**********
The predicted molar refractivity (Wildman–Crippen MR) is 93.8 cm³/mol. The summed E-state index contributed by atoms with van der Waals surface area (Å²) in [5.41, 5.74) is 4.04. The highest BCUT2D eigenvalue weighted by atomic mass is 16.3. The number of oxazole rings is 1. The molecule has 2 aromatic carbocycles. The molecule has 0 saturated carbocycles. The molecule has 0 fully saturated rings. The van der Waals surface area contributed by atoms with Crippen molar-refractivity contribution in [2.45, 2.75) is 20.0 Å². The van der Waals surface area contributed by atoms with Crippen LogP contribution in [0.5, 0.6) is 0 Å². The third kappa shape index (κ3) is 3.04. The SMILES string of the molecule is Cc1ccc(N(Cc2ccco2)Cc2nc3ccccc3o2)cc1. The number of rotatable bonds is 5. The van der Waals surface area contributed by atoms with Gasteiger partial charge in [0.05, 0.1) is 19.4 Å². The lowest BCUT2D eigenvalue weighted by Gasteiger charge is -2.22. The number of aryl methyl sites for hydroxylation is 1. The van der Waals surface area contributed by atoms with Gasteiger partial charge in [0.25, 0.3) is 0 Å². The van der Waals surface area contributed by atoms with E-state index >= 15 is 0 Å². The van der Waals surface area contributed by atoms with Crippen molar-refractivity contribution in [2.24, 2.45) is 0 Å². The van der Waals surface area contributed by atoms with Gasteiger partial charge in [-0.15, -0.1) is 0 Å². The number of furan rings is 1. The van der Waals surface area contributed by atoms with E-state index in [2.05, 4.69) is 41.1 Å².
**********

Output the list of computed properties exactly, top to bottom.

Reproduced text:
The predicted molar refractivity (Wildman–Crippen MR) is 93.8 cm³/mol. The summed E-state index contributed by atoms with van der Waals surface area (Å²) in [5.41, 5.74) is 4.04. The highest BCUT2D eigenvalue weighted by atomic mass is 16.3. The number of oxazole rings is 1. The molecule has 2 aromatic carbocycles. The molecule has 0 saturated carbocycles. The molecule has 0 fully saturated rings. The van der Waals surface area contributed by atoms with Crippen molar-refractivity contribution in [2.45, 2.75) is 20.0 Å². The van der Waals surface area contributed by atoms with Crippen LogP contribution in [0.5, 0.6) is 0 Å². The third kappa shape index (κ3) is 3.04. The SMILES string of the molecule is Cc1ccc(N(Cc2ccco2)Cc2nc3ccccc3o2)cc1. The number of rotatable bonds is 5. The van der Waals surface area contributed by atoms with Gasteiger partial charge in [0.05, 0.1) is 19.4 Å². The lowest BCUT2D eigenvalue weighted by Gasteiger charge is -2.22. The number of aryl methyl sites for hydroxylation is 1. The van der Waals surface area contributed by atoms with Gasteiger partial charge in [0.25, 0.3) is 0 Å². The van der Waals surface area contributed by atoms with E-state index >= 15 is 0 Å². The van der Waals surface area contributed by atoms with Crippen molar-refractivity contribution in [2.24, 2.45) is 0 Å². The van der Waals surface area contributed by atoms with Gasteiger partial charge in [-0.15, -0.1) is 0 Å². The number of furan rings is 1. The van der Waals surface area contributed by atoms with E-state index in [2.05, 4.69) is 41.1 Å².